SpringLaw will also be making a donation to the National Centre for Truth and Reconciliation for each team member who completes the University of Alberta’s free online course “Indigenous Canada”. We encourage all of our clients, colleagues, family and friends to do the same. 
Continue Reading National Day for Truth and Reconciliation

proof of vaccination
Photo by National Cancer Institute on Unsplash

On September 1, 2021, the Ontario government announced that, beginning September 22, 2021, Ontario residents will be required to provide proof of full COVID-19 vaccination (meaning that both doses of an approved COVID-19 vaccine must have been administered at least fourteen days prior), in the form of a printout or PDF receipt of vaccination status, plus photo identification, in order to enter certain non-essential business sites. A vaccine verification app and QR code, to be used by various businesses and organizations, are currently under development.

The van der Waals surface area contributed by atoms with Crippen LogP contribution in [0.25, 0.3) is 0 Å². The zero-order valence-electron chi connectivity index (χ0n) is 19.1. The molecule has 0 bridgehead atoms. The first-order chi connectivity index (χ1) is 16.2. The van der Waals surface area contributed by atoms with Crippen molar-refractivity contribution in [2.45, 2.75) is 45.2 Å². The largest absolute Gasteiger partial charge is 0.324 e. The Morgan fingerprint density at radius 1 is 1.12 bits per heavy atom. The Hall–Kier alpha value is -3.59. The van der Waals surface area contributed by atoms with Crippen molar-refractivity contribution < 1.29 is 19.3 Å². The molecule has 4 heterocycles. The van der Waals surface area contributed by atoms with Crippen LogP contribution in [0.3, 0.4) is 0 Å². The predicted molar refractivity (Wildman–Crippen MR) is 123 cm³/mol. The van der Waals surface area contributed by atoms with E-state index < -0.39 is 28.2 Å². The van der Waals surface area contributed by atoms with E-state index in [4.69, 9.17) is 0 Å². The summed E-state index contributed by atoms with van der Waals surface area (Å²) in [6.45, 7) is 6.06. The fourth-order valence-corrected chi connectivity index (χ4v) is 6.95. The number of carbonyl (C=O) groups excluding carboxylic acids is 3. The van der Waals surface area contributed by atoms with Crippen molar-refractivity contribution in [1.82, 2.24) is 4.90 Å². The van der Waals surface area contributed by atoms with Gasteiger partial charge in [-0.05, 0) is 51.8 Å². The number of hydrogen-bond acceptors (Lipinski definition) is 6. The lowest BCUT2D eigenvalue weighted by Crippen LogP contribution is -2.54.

Where Proof of Vaccination Will and Will Not be Required in Ontario 

The vaccine certificate program requires that non-essential businesses restrict entry to their premises to those who have valid proof of vaccination, as outlined above. Non-essential businesses include restaurants (indoor dining only); nightclubs (indoor and outdoor areas); theatres, music festivals, concerts, and cinemas; night clubs, strip clubs, bathhouses, and sex clubs; racing venues; casinos and gaming establishments; fitness and recreational centres (except youth recreational sport); and meeting spaces.
Continue Reading Vaccine Passports: Which Businesses will Require Them and Who is Exempt?